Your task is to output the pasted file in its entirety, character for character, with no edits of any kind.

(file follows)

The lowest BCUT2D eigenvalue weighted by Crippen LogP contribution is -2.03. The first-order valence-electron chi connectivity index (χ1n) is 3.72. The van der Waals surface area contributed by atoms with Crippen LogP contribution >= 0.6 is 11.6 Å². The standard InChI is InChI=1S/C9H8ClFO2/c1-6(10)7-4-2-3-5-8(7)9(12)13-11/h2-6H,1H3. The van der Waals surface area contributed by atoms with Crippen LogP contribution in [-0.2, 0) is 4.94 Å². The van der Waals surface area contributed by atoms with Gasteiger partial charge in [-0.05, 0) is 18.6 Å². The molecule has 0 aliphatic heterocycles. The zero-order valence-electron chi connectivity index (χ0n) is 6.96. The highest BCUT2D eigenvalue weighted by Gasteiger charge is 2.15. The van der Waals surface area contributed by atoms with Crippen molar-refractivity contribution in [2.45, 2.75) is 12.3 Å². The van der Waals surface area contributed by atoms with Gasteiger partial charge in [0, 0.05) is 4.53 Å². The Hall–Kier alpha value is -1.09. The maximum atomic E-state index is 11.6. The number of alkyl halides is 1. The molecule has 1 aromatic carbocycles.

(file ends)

The lowest BCUT2D eigenvalue weighted by Crippen LogP contribution is -2.03. The first-order valence-electron chi connectivity index (χ1n) is 3.72. The van der Waals surface area contributed by atoms with Crippen LogP contribution >= 0.6 is 11.6 Å². The standard InChI is InChI=1S/C9H8ClFO2/c1-6(10)7-4-2-3-5-8(7)9(12)13-11/h2-6H,1H3. The van der Waals surface area contributed by atoms with Crippen LogP contribution in [-0.2, 0) is 4.94 Å². The van der Waals surface area contributed by atoms with Gasteiger partial charge in [-0.05, 0) is 18.6 Å². The molecule has 0 aliphatic heterocycles. The zero-order valence-electron chi connectivity index (χ0n) is 6.96. The highest BCUT2D eigenvalue weighted by Gasteiger charge is 2.15. The van der Waals surface area contributed by atoms with Crippen molar-refractivity contribution in [2.45, 2.75) is 12.3 Å². The van der Waals surface area contributed by atoms with Gasteiger partial charge in [0, 0.05) is 4.53 Å². The Hall–Kier alpha value is -1.09. The maximum atomic E-state index is 11.6. The number of alkyl halides is 1. The molecule has 1 aromatic carbocycles.